I often tell my students that media is not a concept. Yes, you want to have non-traditional media in your book. And yes, cutting edge media is cool. But don't use the media just so you can check off a box. Make it relevant. For example, putting a message on the bottom side of a bridge is not an idea unless the message has something to do with the placement.
Similarly, if you're going to use innovative media, know what it's capable of. Every morning I ride the BART train into San Francisco. Underground, between Embarcadero and Montgomery, there is a little strobe light ad in the tunnel, kind of the modern version of the flipbook. All last month, every morning I'd look out and see what looked like a car turn into a bridge, then into a string of music, then a bird or something, and then what was presumably a company logo. The animation was cool in theory, but it was too complicated for the medium, and hence was a complete waste of money.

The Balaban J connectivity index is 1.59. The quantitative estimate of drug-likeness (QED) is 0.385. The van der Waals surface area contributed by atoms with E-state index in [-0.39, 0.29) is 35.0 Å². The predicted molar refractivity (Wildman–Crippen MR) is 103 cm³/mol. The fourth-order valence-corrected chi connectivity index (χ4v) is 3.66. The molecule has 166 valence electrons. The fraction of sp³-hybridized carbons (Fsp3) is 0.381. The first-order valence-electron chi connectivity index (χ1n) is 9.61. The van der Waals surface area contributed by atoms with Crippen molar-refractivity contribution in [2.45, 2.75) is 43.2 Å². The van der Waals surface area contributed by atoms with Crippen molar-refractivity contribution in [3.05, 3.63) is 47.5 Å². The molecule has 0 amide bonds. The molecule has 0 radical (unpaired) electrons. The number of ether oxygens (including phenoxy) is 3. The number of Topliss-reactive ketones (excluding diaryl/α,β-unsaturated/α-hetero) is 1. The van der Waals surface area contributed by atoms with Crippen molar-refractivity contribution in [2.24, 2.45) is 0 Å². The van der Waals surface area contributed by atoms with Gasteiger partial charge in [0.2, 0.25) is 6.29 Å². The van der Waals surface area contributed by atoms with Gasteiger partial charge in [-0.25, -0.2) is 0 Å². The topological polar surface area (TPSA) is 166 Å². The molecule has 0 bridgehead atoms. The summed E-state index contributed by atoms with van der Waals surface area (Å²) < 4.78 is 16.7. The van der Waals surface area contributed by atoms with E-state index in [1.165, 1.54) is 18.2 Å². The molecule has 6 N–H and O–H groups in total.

I've had students show me storyboards of concepts for this subway flipbook technology (I'm sure there's a technical name for it, but I can't find anyone who knows what it is). The storyboards usually show some simple animation, then a logo. Okay, but why? It's basically a crude version of television. So again, if you're going to use rad new media, make sure the concept is as rad. Otherwise it's like saying, "I've got this great idea! We're going to print advertisements on paper and put them as pages in magazines!"